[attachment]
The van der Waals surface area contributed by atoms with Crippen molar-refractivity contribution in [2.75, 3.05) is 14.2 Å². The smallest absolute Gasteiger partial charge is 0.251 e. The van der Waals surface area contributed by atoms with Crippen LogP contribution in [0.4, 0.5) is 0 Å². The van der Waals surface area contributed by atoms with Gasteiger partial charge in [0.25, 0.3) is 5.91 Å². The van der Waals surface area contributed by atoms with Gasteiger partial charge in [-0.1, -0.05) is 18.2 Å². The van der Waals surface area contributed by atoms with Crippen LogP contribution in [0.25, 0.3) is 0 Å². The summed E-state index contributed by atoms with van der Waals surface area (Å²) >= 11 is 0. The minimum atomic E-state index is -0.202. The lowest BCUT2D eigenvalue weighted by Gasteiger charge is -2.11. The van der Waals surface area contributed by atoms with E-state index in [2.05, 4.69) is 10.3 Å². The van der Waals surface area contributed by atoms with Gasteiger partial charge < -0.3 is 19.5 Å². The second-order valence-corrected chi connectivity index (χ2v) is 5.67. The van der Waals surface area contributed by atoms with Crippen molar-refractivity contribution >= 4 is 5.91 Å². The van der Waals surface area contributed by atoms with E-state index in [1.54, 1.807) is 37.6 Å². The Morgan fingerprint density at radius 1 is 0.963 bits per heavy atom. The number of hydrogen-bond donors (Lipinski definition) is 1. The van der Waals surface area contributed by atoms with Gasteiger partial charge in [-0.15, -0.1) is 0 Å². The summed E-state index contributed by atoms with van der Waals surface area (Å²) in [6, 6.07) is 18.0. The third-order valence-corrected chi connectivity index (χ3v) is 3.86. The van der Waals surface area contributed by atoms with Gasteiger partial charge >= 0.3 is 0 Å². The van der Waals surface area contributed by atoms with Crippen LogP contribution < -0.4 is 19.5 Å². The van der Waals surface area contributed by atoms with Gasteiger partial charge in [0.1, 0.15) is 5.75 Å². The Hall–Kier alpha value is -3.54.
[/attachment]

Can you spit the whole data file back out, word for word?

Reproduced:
The van der Waals surface area contributed by atoms with Crippen molar-refractivity contribution in [2.75, 3.05) is 14.2 Å². The smallest absolute Gasteiger partial charge is 0.251 e. The van der Waals surface area contributed by atoms with Crippen LogP contribution in [0.4, 0.5) is 0 Å². The van der Waals surface area contributed by atoms with Gasteiger partial charge in [0.25, 0.3) is 5.91 Å². The van der Waals surface area contributed by atoms with Gasteiger partial charge in [-0.1, -0.05) is 18.2 Å². The van der Waals surface area contributed by atoms with Crippen LogP contribution in [0.25, 0.3) is 0 Å². The summed E-state index contributed by atoms with van der Waals surface area (Å²) >= 11 is 0. The minimum atomic E-state index is -0.202. The lowest BCUT2D eigenvalue weighted by Gasteiger charge is -2.11. The van der Waals surface area contributed by atoms with E-state index in [2.05, 4.69) is 10.3 Å². The van der Waals surface area contributed by atoms with Gasteiger partial charge < -0.3 is 19.5 Å². The second-order valence-corrected chi connectivity index (χ2v) is 5.67. The van der Waals surface area contributed by atoms with Crippen molar-refractivity contribution >= 4 is 5.91 Å². The van der Waals surface area contributed by atoms with E-state index in [1.54, 1.807) is 37.6 Å². The Morgan fingerprint density at radius 1 is 0.963 bits per heavy atom. The number of hydrogen-bond donors (Lipinski definition) is 1. The van der Waals surface area contributed by atoms with Gasteiger partial charge in [-0.15, -0.1) is 0 Å². The summed E-state index contributed by atoms with van der Waals surface area (Å²) in [6, 6.07) is 18.0. The third-order valence-corrected chi connectivity index (χ3v) is 3.86. The van der Waals surface area contributed by atoms with Gasteiger partial charge >= 0.3 is 0 Å². The van der Waals surface area contributed by atoms with Crippen LogP contribution < -0.4 is 19.5 Å². The van der Waals surface area contributed by atoms with Gasteiger partial charge in [0.1, 0.15) is 5.75 Å². The Hall–Kier alpha value is -3.54.